"Hope is a function of struggle; it is a cognitive behavioral process that we learn when we have experiences that require growth and overcoming." Brene Brown
  It is no wonder that my stories of adversity are remembered so well. They have made me the person I am. If this be true why would we want to shield our children from this kind of growth. "If I could save from you from this heartache I would," I said to my daughter as she wept in pain over the loss of her engagement from a man who turned out different than she hoped. Perhaps I have less faith in my children than God had in us when he sent us here. Babies are hard-wired for struggle and we protect them but sometimes shield them from learning the hard lessons that could insure their hope in themselves. This is the great vulnerability  of all parents. Have we done enough or too little to launch them into being great adults. I don't know about you, but I was not "growed" up when I brought my tiny daughter home. I wasn't finished with tantrums, fear of the boogie man, and freaking out. I am just now daring greatly to be the woman I want my daughters to become. A little late? They still want to engage with me, so I think I may have a chance to be finished. 
  Read a super chapter called Wholehearted Parenting; Daring to Be the Adults We Want Our Children to Be, by Brene Brown 


Wednesday, January 2, 2013

Wholehearted Comes From Brokenhearted- Daring Greatly #7

The fruits of reading Daring Greatly are plentiful and the one most sweet is a desire for living life wholeheartedly. Chapter upon chapter this desire has grown but then I heard an interview with Brene Brown and her statement made my heart skip a beat.
 "Our capacity for wholeheartedness can never be greater than our willingness to be brokenhearted."


  That is chilling! It is spot on true, but scary. I know nothing more vulnerable that being brokenhearted. Let me share just a few moments if my courage holds up. 
  The air was quiet and the halls were uncharacteristically still. I was in the engineering building at BYU on a Sunday evening and I was there to pray and ask for forgiveness. My spiritual life was in crisis and I felt too small and petty to go on thinking I was "all that". I wanted my inside to match what my outside was saying. I knelt on the hard linoleum and started to speak. What I felt was unexpected. A large wash of love enveloped me and left me breathless. I was talking to my Heavenly Father but the love was coming from Jesus. He loved me, and had loved me before, and would continue to love me, and I felt my heart break for not running to him sooner. All these years I had missed out on this amazing love. I wept until there was nothing left to weep for.
  Years later, married with four children, we faced the untimely demise of our business. Having lost all the invested money from people who trusted us we faced no income and no job in the foreseeable future. I watched as my strong husband mourned his failure and I was scared and depressed. As my happiness melted away, my body showed signs of shutdown. I ran a low grade fever with no signs of infection. Each day seemed unbelievably slow and full of effort. My heart was breaking. One day a church acquaintance came to visit. She seemed uncomfortable coming into my bedroom where I rested.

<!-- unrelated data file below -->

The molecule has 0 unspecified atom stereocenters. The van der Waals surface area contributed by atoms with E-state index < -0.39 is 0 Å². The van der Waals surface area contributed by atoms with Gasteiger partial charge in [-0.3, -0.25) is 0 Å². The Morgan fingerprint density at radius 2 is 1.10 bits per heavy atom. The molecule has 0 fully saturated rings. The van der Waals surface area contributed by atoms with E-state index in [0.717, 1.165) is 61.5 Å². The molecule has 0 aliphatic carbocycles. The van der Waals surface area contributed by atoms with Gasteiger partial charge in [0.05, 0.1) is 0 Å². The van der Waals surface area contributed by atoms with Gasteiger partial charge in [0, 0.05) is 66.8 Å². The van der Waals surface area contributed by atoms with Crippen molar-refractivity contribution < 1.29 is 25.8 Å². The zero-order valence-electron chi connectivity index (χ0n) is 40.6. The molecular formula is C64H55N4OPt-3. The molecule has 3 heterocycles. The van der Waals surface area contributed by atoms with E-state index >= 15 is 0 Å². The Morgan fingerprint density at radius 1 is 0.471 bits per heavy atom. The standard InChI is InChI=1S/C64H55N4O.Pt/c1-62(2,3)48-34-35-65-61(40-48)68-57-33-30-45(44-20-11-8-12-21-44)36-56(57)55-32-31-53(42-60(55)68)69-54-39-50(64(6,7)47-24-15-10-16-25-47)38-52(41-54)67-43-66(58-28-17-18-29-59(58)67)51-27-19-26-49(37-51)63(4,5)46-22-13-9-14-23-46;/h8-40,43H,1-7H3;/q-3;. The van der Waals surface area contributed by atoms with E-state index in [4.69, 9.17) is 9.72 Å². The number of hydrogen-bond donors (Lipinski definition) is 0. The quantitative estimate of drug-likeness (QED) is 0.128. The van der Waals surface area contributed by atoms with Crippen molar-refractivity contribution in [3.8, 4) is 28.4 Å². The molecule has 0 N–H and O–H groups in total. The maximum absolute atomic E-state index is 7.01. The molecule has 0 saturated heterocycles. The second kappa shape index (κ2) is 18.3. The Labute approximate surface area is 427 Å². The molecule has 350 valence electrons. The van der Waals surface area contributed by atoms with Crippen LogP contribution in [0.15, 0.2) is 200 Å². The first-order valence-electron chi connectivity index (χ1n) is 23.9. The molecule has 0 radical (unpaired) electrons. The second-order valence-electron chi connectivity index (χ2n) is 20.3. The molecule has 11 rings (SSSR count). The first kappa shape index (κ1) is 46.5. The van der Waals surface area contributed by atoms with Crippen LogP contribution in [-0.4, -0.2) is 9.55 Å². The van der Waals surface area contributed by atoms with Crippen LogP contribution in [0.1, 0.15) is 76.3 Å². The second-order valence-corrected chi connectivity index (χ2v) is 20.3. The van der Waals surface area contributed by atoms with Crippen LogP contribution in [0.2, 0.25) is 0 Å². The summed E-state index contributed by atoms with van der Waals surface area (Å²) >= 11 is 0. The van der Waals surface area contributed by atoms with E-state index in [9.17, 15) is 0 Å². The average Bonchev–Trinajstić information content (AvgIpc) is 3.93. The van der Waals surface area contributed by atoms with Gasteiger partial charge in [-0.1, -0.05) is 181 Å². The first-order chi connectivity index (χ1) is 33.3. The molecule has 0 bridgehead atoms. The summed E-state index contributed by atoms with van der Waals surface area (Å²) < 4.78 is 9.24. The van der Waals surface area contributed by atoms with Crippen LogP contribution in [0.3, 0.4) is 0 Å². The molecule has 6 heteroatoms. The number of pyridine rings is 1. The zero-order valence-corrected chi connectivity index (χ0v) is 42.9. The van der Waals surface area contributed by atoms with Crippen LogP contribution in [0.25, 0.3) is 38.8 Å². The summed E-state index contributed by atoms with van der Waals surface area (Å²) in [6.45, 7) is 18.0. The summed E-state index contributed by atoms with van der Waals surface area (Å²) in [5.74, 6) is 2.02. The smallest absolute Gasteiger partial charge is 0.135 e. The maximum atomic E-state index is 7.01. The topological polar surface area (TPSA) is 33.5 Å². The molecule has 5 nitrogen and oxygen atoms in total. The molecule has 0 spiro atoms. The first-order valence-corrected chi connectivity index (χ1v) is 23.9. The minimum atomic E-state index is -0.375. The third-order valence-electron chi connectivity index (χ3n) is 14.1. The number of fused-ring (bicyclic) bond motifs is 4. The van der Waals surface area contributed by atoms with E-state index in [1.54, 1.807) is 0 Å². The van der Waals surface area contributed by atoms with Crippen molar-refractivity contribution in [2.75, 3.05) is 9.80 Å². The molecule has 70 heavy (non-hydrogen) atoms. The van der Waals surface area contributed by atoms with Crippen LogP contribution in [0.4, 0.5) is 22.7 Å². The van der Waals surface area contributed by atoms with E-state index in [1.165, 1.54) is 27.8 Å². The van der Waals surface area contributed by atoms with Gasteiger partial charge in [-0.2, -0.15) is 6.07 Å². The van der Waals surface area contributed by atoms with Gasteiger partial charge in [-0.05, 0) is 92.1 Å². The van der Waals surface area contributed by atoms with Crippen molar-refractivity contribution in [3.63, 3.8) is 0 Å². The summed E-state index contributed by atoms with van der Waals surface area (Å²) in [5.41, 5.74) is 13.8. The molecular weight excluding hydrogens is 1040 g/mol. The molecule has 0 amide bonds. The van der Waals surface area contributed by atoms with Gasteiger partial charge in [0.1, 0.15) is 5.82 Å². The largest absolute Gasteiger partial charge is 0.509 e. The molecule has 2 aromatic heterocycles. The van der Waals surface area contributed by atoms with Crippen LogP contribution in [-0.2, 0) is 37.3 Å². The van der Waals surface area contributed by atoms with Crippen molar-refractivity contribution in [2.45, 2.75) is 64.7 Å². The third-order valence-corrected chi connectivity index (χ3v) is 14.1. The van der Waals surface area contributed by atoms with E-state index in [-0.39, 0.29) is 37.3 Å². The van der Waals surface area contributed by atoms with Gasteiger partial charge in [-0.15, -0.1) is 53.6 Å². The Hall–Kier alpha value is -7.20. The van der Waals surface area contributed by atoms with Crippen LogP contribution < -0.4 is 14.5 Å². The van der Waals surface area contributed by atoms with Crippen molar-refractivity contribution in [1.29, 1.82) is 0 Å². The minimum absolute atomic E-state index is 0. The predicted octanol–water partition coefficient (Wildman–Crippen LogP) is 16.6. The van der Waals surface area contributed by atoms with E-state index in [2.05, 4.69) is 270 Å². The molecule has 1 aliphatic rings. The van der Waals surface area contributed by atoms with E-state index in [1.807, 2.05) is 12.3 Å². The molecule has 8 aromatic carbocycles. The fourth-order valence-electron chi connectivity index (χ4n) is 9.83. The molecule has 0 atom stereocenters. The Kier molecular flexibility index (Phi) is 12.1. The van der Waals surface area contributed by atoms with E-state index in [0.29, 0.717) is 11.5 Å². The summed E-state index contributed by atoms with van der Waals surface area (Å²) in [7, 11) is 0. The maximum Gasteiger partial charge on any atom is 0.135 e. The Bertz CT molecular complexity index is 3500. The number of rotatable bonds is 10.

"This is weird because I can't align the woman running the meeting last week with the person I see today. You are just like me, broken and a mess."
  At that point she offered to massage my feet and I was too tired to object. A recognition gave over me. The Lord was propping me up even as I was falling apart. Here was a sister who wanted to admire me, who had seen a person buoyed up by the spirit and now recognized my weakness, but served with love as He would if He were here. I was as vulnerable as I could be, yet, there was a wholeness to this experience.
  I have one more story,  believe me there are many. Olea was born at home and her birth was quiet and perfect. One hour later everything changed. My daughter-in-law started to hemorrhage and within 10 minutes paramedics arrived to airlift her to the hospital. The midwife handed me my granddaughter and I gazed at this unsuspecting soul.
" What will I do with her?' I asked. 
"She is in better shape than her mother."
The baby met my gaze and we bonded together, two completely vulnerable spirits. I finally started thinking and looked around to dress her for the first time. She was going to be going with Daddy to the hospital. I held her gently as we waited for the carseat to be found and then off she went. The house was still and I sat down to cry. I prayed. 
Life went on and we are all mostly whole. Do you see why this idea is so scary?

"Our capacity for wholeheartedness can never be greater than our willingness to be brokenhearted."


Tuesday, January 1, 2013

If Shame is Driving, Blame is Riding Shotgun- Daring Greatly #6

    I am a recovering blamer. It is not pretty to say that but nevertheless, it is true. When life gets hard I turn to blaming someone for circumstances that are often random.
"Blame is simply the discharging of pain and discomfort." But the consequences are not simple and can lead to disconnection between the people we love. It is very hard to stay vulnerable and open when a family member is consistently blaming us for things that go wrong. I had a huge epiphany years ago when it was suggested that I assume that my husband or child, is doing the best they can. That had never occurred to me as even being possible. But, on the other hand, my own mistakes are rarely made with intent and malice to do harm so could that also be true for others?